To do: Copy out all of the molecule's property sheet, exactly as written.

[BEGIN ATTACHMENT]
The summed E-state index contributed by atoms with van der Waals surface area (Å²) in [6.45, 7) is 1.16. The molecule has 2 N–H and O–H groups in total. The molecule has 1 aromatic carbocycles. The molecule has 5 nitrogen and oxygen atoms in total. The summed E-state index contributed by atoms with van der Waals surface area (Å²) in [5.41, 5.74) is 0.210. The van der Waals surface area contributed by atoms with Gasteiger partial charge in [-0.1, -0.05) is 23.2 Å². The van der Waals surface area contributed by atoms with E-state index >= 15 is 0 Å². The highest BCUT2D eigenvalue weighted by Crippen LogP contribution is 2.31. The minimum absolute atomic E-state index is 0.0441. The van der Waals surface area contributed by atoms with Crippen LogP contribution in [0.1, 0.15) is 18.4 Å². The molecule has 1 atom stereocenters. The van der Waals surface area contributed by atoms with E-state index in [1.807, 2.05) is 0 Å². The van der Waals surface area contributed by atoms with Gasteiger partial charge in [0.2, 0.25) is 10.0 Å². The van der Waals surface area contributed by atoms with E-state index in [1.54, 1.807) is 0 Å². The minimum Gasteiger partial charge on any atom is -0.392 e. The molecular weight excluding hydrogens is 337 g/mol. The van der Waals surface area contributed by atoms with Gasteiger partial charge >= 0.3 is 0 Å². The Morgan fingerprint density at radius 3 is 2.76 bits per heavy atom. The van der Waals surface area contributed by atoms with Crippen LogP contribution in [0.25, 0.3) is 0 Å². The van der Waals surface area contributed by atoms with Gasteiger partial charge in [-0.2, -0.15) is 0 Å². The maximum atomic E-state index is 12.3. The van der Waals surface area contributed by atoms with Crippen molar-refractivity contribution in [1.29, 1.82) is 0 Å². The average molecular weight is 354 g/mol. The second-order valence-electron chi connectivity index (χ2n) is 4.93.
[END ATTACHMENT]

The summed E-state index contributed by atoms with van der Waals surface area (Å²) in [6.45, 7) is 1.16. The molecule has 2 N–H and O–H groups in total. The molecule has 1 aromatic carbocycles. The molecule has 5 nitrogen and oxygen atoms in total. The summed E-state index contributed by atoms with van der Waals surface area (Å²) in [5.41, 5.74) is 0.210. The van der Waals surface area contributed by atoms with Gasteiger partial charge in [-0.1, -0.05) is 23.2 Å². The van der Waals surface area contributed by atoms with E-state index >= 15 is 0 Å². The highest BCUT2D eigenvalue weighted by Crippen LogP contribution is 2.31. The minimum absolute atomic E-state index is 0.0441. The van der Waals surface area contributed by atoms with Crippen LogP contribution in [0.1, 0.15) is 18.4 Å². The molecule has 1 atom stereocenters. The van der Waals surface area contributed by atoms with E-state index in [1.807, 2.05) is 0 Å². The van der Waals surface area contributed by atoms with Gasteiger partial charge in [0.2, 0.25) is 10.0 Å². The van der Waals surface area contributed by atoms with E-state index in [1.54, 1.807) is 0 Å². The minimum Gasteiger partial charge on any atom is -0.392 e. The molecular weight excluding hydrogens is 337 g/mol. The van der Waals surface area contributed by atoms with Gasteiger partial charge >= 0.3 is 0 Å². The Morgan fingerprint density at radius 3 is 2.76 bits per heavy atom. The van der Waals surface area contributed by atoms with Crippen LogP contribution in [0.25, 0.3) is 0 Å². The van der Waals surface area contributed by atoms with Gasteiger partial charge in [-0.2, -0.15) is 0 Å². The maximum atomic E-state index is 12.3. The van der Waals surface area contributed by atoms with Crippen molar-refractivity contribution in [1.29, 1.82) is 0 Å². The average molecular weight is 354 g/mol. The second-order valence-electron chi connectivity index (χ2n) is 4.93.